Bob Baldwin brings soul and jazz together on “Henna”


Bob Baldwin, a New York state native, presents his 31st album. Released January 2020, “Henna” is full of soulful, jazz-rich grooves that will engage jazz fans and listeners who simply want something stylish and out of the ordinary.

A bit about Bob Baldwin

Baldwin is a contemporary jazz pianist, composer, author and producer. He grew up surrounded by music. His father, Robert Baldwin Sr., (1928-2008), was a jazz pianist who worked with legendary bassists Keter Betts and Art Davis. Baldwin’s family connection to music extends to his famous cousin, the late Larry Willis who played piano in Blood, Sweat and Tears and the Jerry Gonzalez & Fort Apache Band.

Baldwin released his first album in 1988. Titled “A Long Way to Go,” it was not the performer’s first foray into recording. Overall, Baldwin has earned five SESAC (Society of European Stage Authors and Composers) is a performance-rights organization in the United States. He won his first SESAC award for airplay garnered in 2002-2003 by his single, “The Way She Looked at Me.” Baldwin’s “MelloWonder: Songs in the Key of Stevie” (2015) reached No.16 on the Billboard Overall Jazz Chart.

On “Henna,” Baldwin’s talents shine on more than a dozen songs. One song that stands out is “Club Life.”

“Club Life (smooth radio version)” by Bob Baldwin

The track that has evolved since its first version, and was recorded by Marion Meadows before Baldwin put it on “Henna,” is “Club Life.” Two versions of the song appear on Baldwin’s recording. The smooth radio one is perfect for listening, dancing, or just hanging out with friends who appreciate cool, smooth music.

The track begins with a burst of energy that finds bass and horns, or so it seems, rushing together and exploding in a kaleidoscope of sound. That rush sets the tone, but then, the soundscape chills out into a groovy soul motif that lasts throughout the piece. The horn showcases wrap around the song, and with that, soul and jazz collide and “Club Life” retains its engaging qualities.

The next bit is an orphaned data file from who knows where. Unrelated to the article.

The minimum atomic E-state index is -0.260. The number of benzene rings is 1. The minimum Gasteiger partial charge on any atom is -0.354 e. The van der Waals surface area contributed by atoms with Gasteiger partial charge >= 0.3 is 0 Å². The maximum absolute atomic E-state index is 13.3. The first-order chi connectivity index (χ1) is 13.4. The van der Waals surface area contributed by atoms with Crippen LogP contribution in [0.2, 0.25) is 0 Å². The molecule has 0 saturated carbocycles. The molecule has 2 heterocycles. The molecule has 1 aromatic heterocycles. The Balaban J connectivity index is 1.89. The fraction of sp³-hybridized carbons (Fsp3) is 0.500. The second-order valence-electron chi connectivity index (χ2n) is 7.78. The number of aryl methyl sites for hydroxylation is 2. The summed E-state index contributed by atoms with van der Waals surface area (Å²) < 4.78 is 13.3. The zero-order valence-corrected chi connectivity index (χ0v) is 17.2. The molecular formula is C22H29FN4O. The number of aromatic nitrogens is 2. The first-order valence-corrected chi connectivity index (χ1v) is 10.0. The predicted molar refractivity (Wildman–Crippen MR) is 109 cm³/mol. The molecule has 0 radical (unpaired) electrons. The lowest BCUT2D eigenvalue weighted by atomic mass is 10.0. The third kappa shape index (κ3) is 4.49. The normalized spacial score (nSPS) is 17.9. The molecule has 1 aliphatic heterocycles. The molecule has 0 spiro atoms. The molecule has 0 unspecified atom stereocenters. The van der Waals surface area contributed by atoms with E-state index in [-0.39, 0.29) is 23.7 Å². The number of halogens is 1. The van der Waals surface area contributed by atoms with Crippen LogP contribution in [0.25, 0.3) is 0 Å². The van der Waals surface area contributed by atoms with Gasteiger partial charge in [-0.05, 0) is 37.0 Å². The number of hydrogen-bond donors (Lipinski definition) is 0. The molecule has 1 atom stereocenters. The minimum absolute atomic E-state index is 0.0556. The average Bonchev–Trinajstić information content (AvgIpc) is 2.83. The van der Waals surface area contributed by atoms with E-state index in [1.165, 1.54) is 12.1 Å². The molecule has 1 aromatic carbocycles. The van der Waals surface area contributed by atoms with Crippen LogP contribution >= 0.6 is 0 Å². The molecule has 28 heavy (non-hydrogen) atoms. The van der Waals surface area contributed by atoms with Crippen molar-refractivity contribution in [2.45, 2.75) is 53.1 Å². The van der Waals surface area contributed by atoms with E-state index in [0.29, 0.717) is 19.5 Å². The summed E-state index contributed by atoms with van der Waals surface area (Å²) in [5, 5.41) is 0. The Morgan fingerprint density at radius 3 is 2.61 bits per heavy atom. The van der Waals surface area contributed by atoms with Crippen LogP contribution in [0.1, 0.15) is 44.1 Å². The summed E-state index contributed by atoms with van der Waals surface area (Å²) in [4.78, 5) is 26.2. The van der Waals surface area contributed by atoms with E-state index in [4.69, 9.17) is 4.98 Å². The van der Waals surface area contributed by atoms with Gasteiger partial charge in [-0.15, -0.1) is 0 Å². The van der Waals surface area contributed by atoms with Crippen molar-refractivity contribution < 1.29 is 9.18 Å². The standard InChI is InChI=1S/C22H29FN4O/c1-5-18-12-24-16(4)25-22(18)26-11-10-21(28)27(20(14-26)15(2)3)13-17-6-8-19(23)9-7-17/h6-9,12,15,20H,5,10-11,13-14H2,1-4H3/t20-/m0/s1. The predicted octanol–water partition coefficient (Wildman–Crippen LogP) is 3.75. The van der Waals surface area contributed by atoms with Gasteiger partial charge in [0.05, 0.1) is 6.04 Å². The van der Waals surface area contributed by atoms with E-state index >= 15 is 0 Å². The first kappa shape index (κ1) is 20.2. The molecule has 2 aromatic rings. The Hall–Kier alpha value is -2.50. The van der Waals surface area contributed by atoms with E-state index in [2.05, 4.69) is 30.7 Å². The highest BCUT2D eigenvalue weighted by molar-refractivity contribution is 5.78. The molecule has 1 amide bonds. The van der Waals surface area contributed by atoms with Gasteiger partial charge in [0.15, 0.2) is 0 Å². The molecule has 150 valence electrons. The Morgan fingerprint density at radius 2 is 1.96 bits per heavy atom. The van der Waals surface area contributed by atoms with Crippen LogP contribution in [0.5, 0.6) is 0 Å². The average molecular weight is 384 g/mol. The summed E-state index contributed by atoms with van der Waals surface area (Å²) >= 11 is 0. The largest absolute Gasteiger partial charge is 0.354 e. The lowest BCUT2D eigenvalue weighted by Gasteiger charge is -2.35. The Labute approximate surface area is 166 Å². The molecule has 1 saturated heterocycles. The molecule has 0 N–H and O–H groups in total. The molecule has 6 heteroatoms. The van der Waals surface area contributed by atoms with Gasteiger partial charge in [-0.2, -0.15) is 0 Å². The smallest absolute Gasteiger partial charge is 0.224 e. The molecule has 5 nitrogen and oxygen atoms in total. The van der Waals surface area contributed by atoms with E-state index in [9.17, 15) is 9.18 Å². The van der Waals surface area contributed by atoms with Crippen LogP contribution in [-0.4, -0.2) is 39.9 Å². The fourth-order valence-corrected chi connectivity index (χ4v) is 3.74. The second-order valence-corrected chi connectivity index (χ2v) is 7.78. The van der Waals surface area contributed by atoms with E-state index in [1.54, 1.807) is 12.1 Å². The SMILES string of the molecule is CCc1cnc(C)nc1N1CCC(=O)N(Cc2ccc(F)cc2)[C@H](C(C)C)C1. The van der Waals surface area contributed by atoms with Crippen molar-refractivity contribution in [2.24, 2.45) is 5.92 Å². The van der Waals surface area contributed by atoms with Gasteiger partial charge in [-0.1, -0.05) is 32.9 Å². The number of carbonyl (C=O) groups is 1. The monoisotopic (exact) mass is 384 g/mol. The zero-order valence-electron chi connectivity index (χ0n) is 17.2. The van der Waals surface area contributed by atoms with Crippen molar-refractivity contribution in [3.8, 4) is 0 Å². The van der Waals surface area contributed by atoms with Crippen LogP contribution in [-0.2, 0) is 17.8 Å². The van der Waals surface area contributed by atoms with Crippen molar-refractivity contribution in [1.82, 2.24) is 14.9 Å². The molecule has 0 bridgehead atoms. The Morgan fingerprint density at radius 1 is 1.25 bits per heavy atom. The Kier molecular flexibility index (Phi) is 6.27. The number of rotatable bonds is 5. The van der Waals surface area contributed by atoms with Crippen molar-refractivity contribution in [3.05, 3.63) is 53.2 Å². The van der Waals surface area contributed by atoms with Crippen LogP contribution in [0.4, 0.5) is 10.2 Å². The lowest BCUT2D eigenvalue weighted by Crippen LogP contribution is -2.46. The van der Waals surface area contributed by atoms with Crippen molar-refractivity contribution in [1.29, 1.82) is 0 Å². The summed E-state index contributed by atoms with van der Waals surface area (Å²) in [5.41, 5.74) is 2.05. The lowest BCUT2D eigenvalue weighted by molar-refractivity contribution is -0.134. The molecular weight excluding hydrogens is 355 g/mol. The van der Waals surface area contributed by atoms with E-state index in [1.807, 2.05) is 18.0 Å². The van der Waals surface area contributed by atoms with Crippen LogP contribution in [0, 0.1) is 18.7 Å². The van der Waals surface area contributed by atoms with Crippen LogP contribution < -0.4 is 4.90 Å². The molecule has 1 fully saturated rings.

If one possible interpretation of this song is any indication, “Club Life” is where sophistication rules. This is a club where nice clothes and classic music create an atmosphere that welcomes anyone who appreciates both. In short, “Club Life” transports listeners in an uplifting way.

On “Henna,” Baldwin is joined by a host of musicians to help bring the songs to life. Café Da Silva on percussion, Tony Lewis on drums, Dave Anderson on bass, Lori Williams on lead vocals, Ragan Whiteside on flutes, Dennis Johnson on additional drums, Brooke Alford on violin, Marlon Meadows and Walter Beasley on saxophone, Tom Browne and Joey Sommerville on trumpet, and almost a dozen others appear on various tracks and give “Henna” its full-sound.

“Henna” is available at fine retailers everywhere. For more information about Baldwin and his projects, visit:

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Dodie Miller-Gould is a native of Fort Wayne, Indiana who lives in New York City where she studies creative nonfiction at Columbia University. She has BA and MA degrees in English from Indiana University-Purdue University, Fort Wayne, and an MFA in Fiction from Minnesota State University, Mankato. Her research interests include popular music and culture, 1920s jazz, and blues, confessional poetry, and the rhetoric of fiction. She has presented at numerous conferences in rhetoric and composition, and creative writing. Her creative works have appeared in Tenth Muse, Apostrophe, The Flying Island, Scavenger's Newsletter and elsewhere. She has won university-based awards for creative work and literary criticism.

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